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There are a bunch of (DRM-free, multi-format) sf/f ebooks available right now (for maybe another week) through the latest Humble Bundle. What’s more, as per other Humble Bundles in the past, more books will be added as the timer counts down.

This “bundle” benefits the SFWA medical emergency fund and First Book, a program that puts new books in schools full of underprivileged kids, because god forbid we should ever fund education properly.

Check it out. Even if you are only interested in half the books, you’d be getting a good deal and helping worthy causes.

Get Together for Seattle-Area Folk, 6/14, 3pm

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Hey, if you’re in Seattle, why not join me at the UW Bookstore on Saturday, 6/14, for a 3pm reading by Greg Van Eekhout. Greg’s new book is called California Bones. Here’s the description:

When Daniel Blackland was six, he ingested his first bone fragment, a bit of kraken spine plucked out of the sand during a visit with his demanding, brilliant, and powerful magician father, Sebastian. When Daniel was twelve, he watched Sebastian die at the hands of the Hierarch of Southern California, devoured for the heightened magic layered deep within his bones.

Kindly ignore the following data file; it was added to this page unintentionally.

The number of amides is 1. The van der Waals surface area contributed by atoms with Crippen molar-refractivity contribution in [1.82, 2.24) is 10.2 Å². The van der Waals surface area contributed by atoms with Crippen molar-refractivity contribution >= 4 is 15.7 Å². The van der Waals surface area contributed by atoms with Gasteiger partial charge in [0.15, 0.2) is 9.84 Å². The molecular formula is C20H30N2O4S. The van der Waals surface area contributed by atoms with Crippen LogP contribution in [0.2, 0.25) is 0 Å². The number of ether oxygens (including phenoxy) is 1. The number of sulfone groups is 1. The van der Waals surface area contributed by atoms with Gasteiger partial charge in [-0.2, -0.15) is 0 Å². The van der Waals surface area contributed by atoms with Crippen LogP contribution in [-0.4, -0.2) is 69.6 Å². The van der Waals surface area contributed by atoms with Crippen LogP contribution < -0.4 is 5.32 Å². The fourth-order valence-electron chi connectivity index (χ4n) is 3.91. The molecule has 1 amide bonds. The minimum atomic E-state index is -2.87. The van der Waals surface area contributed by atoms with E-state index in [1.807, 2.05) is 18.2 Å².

Now, years later, Daniel is a petty thief with a forged identity. Hiding amid the crowds in Los Angeles—the capital of the Kingdom of Southern California—Daniel is trying to go straight. But his crime-boss uncle has a heist he wants Daniel to perform: break into the Hierarch’s storehouse of magical artifacts and retrieve Sebastian’s sword, an object of untold power.

For this dangerous mission, Daniel will need a team he can rely on, so he brings in his closest friends from his years in the criminal world. There’s Moth, who can take a bullet and heal in mere minutes. Jo Alverado, illusionist. The multitalented Cassandra, Daniel’s ex. And, new to them all, the enigmatic, knowledgeable Emma, with her British accent and her own grudge against the powers-that-be. The stakes are high, and the stage is set for a showdown that might just break the magic that protects a long-corrupt regime.